In this tropical air, when it rains, it pours, and it poured for about two hours in the wrong location at the wrong time Thursday afternoon.

We call it ‘flash’ flooding for a reason. In a matter of minutes, Lewiston streets and underpasses were covered in up to three feet of water.

Flash flooding is most common in cities, where water runs off on pavement and concrete and pools in low-lying areas.

At 2:30 p.m., it was completely dry in the city.

An hour later, a strong thunderstorm with rainfall rates of one to two inches per hour formed over Lewiston-Auburn. It was extremely localized and sat over the two cities. The first flooding reports came in around 4:15 p.m.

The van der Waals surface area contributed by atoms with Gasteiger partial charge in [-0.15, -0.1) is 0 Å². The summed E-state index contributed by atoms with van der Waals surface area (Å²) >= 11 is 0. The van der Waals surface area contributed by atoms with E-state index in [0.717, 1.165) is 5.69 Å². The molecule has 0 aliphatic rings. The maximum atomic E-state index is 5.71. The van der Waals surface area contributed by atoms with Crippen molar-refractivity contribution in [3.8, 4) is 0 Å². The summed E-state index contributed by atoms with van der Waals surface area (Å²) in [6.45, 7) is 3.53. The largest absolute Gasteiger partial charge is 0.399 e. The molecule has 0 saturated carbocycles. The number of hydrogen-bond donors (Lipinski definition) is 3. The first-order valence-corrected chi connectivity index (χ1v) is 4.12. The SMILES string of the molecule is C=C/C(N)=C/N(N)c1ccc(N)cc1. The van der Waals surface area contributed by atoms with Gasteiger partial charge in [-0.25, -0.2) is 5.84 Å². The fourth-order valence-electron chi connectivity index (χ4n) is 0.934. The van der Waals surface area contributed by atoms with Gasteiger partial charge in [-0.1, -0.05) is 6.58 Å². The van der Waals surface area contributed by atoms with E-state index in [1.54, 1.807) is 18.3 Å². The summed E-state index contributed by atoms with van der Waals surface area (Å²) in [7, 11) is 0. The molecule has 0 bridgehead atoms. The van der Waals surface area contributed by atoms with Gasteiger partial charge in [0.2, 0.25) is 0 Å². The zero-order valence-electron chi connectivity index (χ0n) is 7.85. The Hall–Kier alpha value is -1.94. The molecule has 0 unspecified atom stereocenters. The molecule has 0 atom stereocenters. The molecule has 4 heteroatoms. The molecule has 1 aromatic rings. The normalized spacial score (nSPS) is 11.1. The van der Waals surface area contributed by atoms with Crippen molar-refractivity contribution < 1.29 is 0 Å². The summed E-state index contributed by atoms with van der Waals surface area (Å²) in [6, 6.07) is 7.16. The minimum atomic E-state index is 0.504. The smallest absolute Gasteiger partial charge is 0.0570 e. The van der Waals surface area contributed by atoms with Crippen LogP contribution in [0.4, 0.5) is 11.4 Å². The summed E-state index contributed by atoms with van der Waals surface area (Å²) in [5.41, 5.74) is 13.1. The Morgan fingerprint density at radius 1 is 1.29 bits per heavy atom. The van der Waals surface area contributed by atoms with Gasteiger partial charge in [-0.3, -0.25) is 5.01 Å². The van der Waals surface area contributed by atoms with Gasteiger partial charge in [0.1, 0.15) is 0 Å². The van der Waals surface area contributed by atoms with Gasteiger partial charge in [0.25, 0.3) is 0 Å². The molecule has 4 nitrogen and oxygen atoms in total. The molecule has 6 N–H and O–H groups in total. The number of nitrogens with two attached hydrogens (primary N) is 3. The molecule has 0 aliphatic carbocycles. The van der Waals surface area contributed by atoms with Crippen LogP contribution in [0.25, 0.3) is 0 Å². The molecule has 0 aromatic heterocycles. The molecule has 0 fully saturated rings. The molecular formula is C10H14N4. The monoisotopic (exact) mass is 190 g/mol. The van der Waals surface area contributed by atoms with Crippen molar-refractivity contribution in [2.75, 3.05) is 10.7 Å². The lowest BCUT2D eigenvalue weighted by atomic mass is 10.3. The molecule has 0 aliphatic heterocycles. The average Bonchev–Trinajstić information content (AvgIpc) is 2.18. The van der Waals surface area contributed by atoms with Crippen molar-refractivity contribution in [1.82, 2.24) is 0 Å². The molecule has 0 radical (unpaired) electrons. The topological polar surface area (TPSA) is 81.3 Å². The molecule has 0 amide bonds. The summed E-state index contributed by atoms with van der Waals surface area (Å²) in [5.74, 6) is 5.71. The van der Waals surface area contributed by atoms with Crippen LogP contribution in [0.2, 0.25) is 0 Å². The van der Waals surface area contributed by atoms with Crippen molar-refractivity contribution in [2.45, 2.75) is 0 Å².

The storm grew and barely moved. That’s thanks to very little wind aloft, which could’ve moved the storm along.


The Flash Flood Warning was issued by the National Weather Service at 4:38 p.m. People in the area received this warning on their smartphone; much like tornado warnings or Amber alerts, flash flood warnings are pushed out immediately.

Two feet of water was reported at Ash and Bates Street; the bus station was flooded. Up to three feet of water was reported at the corner of Route 126 and Stanley Street. All of this took place during the evening commute, a time when more people than usual are on the road.

But as quickly as the storm grew, it weakened, and started to move away. By 5:30 p.m., the rain was over, and the warning was canceled shortly after 6 p.m.

Fortunately, it appears this flood happened in just that — a flash — and things were back to normal in Lewiston and the surrounding towns Thursday evening.

The bottom line: Floods can happen fast. Always heed the warnings, and turn around, don’t drown.

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